, a 22-year-old graduate student at American University. She said she fears paying into Social Security for years, and then not receiving it back when she retires.

"To change this one thing, to see a temporary fix, is not the solution, because in the long run it might be very helpful, but it also might be very hurtful," Ahmed said.

Thursday, one of Bush's panelists talked about the resiliency of the U.S. economy and noted the unreliability of the financial markets.

"Everybody knows we faced an incredible number of shocks in the last several years. These shocks, which, by the way, destroyed almost half of the stock's market value in a short period of time," said James Glassman, senior economist with JP Morgan Chase.

The shocks, including the 2001 terrorist attacks and the corporate accounting scandals, "were potentially as devastating as the shocks that triggered the Great Depression," he said. "And yet, the experts tell us the recession we just suffered in the last several years was the mildest recession in modern times."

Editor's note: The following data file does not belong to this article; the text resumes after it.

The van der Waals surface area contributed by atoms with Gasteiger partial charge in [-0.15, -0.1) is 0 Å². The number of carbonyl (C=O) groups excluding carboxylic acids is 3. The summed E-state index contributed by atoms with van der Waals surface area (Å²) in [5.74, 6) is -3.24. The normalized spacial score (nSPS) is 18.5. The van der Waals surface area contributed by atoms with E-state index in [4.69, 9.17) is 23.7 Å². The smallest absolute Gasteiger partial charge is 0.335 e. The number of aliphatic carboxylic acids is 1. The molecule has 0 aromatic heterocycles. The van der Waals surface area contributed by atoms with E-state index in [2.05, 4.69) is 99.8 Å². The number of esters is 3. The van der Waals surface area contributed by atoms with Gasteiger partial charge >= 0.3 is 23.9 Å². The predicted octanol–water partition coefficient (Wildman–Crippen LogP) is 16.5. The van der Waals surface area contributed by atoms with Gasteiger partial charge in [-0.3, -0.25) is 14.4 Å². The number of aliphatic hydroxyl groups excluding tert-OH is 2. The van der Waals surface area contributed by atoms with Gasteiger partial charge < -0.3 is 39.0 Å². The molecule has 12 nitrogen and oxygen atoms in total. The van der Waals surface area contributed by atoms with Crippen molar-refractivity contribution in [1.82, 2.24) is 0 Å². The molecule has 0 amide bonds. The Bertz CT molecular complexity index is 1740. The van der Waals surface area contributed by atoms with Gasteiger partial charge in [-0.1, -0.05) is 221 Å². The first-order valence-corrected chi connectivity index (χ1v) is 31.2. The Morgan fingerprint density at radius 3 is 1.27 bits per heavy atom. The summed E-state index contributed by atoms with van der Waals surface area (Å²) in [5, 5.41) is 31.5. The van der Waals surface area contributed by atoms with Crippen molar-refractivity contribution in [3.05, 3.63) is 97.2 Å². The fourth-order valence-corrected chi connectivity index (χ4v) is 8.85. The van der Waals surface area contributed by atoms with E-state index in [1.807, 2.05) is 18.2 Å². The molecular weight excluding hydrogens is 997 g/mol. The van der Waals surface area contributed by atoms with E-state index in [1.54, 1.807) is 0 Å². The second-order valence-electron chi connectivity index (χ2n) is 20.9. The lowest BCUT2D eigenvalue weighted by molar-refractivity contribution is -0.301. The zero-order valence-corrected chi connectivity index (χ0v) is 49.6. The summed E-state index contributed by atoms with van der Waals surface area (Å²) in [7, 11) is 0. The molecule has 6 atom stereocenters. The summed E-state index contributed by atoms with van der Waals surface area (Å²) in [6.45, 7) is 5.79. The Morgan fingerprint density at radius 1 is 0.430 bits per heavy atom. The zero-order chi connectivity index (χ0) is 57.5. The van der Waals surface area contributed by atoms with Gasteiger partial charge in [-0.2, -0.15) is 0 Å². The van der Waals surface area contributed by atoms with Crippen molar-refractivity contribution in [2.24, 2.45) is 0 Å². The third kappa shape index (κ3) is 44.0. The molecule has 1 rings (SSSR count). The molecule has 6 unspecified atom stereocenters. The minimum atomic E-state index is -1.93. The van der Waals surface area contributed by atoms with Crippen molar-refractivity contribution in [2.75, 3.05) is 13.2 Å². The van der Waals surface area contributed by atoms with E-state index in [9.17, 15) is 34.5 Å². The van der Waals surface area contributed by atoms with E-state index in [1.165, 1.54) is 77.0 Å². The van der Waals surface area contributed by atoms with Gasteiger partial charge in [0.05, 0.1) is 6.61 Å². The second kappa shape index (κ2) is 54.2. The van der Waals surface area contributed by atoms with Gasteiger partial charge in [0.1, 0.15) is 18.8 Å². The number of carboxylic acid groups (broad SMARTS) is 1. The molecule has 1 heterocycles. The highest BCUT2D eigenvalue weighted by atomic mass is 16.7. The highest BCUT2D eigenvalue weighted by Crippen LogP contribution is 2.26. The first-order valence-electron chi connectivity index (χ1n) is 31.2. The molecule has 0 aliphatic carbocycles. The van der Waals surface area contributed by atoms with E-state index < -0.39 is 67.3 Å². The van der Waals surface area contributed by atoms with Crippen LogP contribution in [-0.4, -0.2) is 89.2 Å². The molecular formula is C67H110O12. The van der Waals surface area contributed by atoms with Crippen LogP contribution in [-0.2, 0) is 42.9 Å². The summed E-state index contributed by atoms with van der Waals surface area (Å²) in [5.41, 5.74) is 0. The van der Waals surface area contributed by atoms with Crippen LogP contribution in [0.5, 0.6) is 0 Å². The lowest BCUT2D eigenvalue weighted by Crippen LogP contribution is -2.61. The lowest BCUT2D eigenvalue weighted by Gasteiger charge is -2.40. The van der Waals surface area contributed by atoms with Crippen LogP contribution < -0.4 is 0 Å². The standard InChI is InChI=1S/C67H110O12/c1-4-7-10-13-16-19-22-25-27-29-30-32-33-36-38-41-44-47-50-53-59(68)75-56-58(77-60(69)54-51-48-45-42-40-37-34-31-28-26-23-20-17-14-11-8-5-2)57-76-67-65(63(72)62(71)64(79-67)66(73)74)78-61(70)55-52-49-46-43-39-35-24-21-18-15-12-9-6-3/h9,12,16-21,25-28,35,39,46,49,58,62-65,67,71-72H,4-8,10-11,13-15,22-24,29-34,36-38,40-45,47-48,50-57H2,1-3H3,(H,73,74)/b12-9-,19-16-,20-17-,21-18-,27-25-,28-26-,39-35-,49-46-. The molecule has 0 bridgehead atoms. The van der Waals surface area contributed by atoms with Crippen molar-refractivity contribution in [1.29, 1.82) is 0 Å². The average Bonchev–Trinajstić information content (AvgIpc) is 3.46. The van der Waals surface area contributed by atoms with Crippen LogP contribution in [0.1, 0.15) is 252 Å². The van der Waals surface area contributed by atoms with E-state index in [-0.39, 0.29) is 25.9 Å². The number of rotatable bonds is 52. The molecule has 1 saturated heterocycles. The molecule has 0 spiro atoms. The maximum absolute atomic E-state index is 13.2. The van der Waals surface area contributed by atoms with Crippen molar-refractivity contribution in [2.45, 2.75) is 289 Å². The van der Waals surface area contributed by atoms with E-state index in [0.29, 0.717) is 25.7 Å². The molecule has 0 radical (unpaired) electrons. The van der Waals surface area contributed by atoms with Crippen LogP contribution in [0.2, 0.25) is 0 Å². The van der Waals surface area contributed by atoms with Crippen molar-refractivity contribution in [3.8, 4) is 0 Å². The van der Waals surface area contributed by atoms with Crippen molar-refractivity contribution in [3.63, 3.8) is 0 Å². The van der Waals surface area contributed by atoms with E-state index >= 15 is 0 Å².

Supporters of personal accounts argue that if the system is not changed, future retirees will not get the benefits being promised today. Though going to a system of investment accounts means the government would cut promised benefits, participants theoretically could make up the difference through their investments.

"This result is superior, particularly compared to the returns you would get leaving that money with the government," said Richard Parsons, chairman and chief executive of Time Warner Inc. and co-chairman of the 2001 Presidential Commission to Strengthen Social Security.

"People ought to be able to start to save on their own behalf to create wealth for themselves so that they have that wealth to look to in their later years, as opposed to a government promise only, which at some point in time is going to have to come up empty," he said.